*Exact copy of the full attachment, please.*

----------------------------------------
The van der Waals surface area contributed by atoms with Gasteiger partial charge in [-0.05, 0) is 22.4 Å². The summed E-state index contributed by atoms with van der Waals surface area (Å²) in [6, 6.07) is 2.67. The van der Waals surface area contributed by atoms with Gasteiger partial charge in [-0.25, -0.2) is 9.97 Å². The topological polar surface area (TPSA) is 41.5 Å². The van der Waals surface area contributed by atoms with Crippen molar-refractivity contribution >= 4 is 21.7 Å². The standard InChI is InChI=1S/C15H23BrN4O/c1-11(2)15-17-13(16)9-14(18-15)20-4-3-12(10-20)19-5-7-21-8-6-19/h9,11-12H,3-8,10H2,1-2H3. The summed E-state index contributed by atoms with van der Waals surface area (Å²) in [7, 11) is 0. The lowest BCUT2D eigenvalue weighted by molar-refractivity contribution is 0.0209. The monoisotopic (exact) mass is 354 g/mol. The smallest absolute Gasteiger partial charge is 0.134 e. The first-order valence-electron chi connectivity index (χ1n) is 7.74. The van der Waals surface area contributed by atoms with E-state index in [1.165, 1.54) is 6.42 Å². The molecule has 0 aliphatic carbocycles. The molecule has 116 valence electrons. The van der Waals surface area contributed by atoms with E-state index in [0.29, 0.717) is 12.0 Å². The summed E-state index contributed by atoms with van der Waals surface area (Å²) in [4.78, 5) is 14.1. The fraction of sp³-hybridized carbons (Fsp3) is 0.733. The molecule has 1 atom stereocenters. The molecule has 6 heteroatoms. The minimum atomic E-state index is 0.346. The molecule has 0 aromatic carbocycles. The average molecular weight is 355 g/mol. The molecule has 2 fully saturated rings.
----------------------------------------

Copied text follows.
The van der Waals surface area contributed by atoms with Gasteiger partial charge in [-0.05, 0) is 22.4 Å². The summed E-state index contributed by atoms with van der Waals surface area (Å²) in [6, 6.07) is 2.67. The van der Waals surface area contributed by atoms with Gasteiger partial charge in [-0.25, -0.2) is 9.97 Å². The topological polar surface area (TPSA) is 41.5 Å². The van der Waals surface area contributed by atoms with Crippen molar-refractivity contribution >= 4 is 21.7 Å². The standard InChI is InChI=1S/C15H23BrN4O/c1-11(2)15-17-13(16)9-14(18-15)20-4-3-12(10-20)19-5-7-21-8-6-19/h9,11-12H,3-8,10H2,1-2H3. The summed E-state index contributed by atoms with van der Waals surface area (Å²) in [7, 11) is 0. The lowest BCUT2D eigenvalue weighted by molar-refractivity contribution is 0.0209. The monoisotopic (exact) mass is 354 g/mol. The smallest absolute Gasteiger partial charge is 0.134 e. The first-order valence-electron chi connectivity index (χ1n) is 7.74. The van der Waals surface area contributed by atoms with E-state index in [1.165, 1.54) is 6.42 Å². The molecule has 0 aliphatic carbocycles. The molecule has 116 valence electrons. The van der Waals surface area contributed by atoms with E-state index in [0.29, 0.717) is 12.0 Å². The summed E-state index contributed by atoms with van der Waals surface area (Å²) in [4.78, 5) is 14.1. The fraction of sp³-hybridized carbons (Fsp3) is 0.733. The molecule has 1 atom stereocenters. The molecule has 6 heteroatoms. The minimum atomic E-state index is 0.346. The molecule has 0 aromatic carbocycles. The average molecular weight is 355 g/mol. The molecule has 2 fully saturated rings.